Article abstract: Following a deeply rooted passion to serve God and combining it with a strong will and intellect, Nightingale revolutionized the nursing profession and the design and conditions of medical care and hospital facilities.
On May 12, 1820, Florence Nightingale was born in and named for the romantic city of Florence, Italy. Her mother, Frances (Fanny) Nightingale, thirty-two, was a socially ambitious and strong-willed woman; her father, William Edward Nightingale, twenty-five, was a scholarly and liberal Cambridge man. Florence had one older sister, Parthe, and when the family returned to England, the sisters’ education was first handled by governesses but soon taken over by their father. Thus, both girls received a broader and more liberal education than many women of their day. This early introduction to a competitive and intellectual world rather than a purely social and domestic one would be a great influence on Nightingale.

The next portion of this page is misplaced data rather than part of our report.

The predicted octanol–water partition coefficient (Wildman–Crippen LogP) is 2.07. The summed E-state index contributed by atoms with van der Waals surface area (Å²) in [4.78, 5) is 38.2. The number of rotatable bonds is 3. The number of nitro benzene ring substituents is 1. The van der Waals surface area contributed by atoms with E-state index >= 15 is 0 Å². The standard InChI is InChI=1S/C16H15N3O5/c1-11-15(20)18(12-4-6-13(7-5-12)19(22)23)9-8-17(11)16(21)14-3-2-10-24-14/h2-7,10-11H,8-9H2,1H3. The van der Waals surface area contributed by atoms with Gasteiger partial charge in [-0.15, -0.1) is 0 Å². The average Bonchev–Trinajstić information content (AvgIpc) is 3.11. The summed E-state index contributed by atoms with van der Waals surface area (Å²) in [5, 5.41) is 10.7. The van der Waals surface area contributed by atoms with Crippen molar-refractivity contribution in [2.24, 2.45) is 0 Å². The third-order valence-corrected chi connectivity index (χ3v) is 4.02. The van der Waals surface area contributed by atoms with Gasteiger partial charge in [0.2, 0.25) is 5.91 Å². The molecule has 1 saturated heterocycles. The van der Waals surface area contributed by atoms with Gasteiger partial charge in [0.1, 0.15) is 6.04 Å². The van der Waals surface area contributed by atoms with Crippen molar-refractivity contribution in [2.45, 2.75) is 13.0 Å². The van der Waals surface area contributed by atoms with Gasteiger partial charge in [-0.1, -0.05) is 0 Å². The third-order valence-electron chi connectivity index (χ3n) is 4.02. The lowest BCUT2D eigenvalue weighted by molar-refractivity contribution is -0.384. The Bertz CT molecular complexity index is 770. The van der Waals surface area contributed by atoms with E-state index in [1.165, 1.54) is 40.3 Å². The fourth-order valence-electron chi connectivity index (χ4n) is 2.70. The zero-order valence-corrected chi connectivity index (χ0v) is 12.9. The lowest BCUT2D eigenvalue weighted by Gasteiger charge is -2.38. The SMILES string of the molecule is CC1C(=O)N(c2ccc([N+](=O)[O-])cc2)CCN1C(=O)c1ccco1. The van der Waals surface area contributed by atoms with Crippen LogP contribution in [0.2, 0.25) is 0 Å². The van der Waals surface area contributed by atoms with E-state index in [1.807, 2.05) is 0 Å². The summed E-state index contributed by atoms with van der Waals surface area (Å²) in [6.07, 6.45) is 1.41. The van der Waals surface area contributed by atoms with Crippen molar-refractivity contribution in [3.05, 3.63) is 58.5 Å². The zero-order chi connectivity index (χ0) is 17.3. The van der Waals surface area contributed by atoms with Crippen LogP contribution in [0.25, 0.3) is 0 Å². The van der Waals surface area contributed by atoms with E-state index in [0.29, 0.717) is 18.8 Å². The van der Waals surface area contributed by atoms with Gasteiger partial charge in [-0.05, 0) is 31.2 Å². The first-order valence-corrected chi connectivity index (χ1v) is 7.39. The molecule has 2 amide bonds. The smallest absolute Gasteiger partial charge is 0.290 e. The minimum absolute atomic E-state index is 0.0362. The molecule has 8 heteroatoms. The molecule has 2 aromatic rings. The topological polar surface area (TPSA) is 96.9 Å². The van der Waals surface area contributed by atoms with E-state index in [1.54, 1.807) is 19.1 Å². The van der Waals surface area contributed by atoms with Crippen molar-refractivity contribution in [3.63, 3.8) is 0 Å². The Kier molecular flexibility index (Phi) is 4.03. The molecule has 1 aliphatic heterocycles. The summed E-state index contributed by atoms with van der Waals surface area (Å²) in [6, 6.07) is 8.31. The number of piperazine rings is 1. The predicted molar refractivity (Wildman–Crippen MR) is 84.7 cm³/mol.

As a teenager, Nightingale was surrounded by relatives and friends, family visits and excursions to foreign countries, and the usual round of social events and gossip. Although she engaged in all the domestic and social obligations and was quite popular, she felt, as early as seventeen, a desire to do something more productive and useful with her life. She was expected to marry well and rear a family; still, Nightingale wanted more. In between social engagements, therefore, she would retreat into a private world of dreaming and writing what she later called her “private notes.” Then, in 1837, she wrote in one of her diaries that God had called her to His service, but for what she was not sure. For the next sixteen years she would be tormented by this uncertainty. During these years, she unhappily continued to lead the social life that her mother prescribed, but she managed to find the time for isolated hours of self-reflection as well as visiting and nursing sick relatives.